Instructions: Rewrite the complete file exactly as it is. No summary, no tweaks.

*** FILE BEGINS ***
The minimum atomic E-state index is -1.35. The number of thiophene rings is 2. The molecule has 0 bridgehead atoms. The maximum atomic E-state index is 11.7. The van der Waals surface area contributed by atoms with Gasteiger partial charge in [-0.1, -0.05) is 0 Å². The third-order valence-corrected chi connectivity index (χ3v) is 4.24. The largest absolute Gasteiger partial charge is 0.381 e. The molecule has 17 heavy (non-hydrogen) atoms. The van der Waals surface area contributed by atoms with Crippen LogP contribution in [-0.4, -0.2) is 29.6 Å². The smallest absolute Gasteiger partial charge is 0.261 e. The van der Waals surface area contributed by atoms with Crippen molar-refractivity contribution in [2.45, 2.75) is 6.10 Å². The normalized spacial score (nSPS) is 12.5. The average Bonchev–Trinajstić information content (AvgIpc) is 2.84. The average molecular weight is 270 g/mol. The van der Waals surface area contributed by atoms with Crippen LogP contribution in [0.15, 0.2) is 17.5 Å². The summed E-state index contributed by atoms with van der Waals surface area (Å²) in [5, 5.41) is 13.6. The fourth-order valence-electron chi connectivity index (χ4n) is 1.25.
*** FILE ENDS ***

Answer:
The minimum atomic E-state index is -1.35. The number of thiophene rings is 2. The molecule has 0 bridgehead atoms. The maximum atomic E-state index is 11.7. The van der Waals surface area contributed by atoms with Gasteiger partial charge in [-0.1, -0.05) is 0 Å². The third-order valence-corrected chi connectivity index (χ3v) is 4.24. The largest absolute Gasteiger partial charge is 0.381 e. The molecule has 17 heavy (non-hydrogen) atoms. The van der Waals surface area contributed by atoms with Crippen LogP contribution in [-0.4, -0.2) is 29.6 Å². The smallest absolute Gasteiger partial charge is 0.261 e. The van der Waals surface area contributed by atoms with Crippen molar-refractivity contribution in [2.45, 2.75) is 6.10 Å². The normalized spacial score (nSPS) is 12.5. The average Bonchev–Trinajstić information content (AvgIpc) is 2.84. The average molecular weight is 270 g/mol. The van der Waals surface area contributed by atoms with Crippen LogP contribution in [0.15, 0.2) is 17.5 Å². The summed E-state index contributed by atoms with van der Waals surface area (Å²) in [5, 5.41) is 13.6. The fourth-order valence-electron chi connectivity index (χ4n) is 1.25.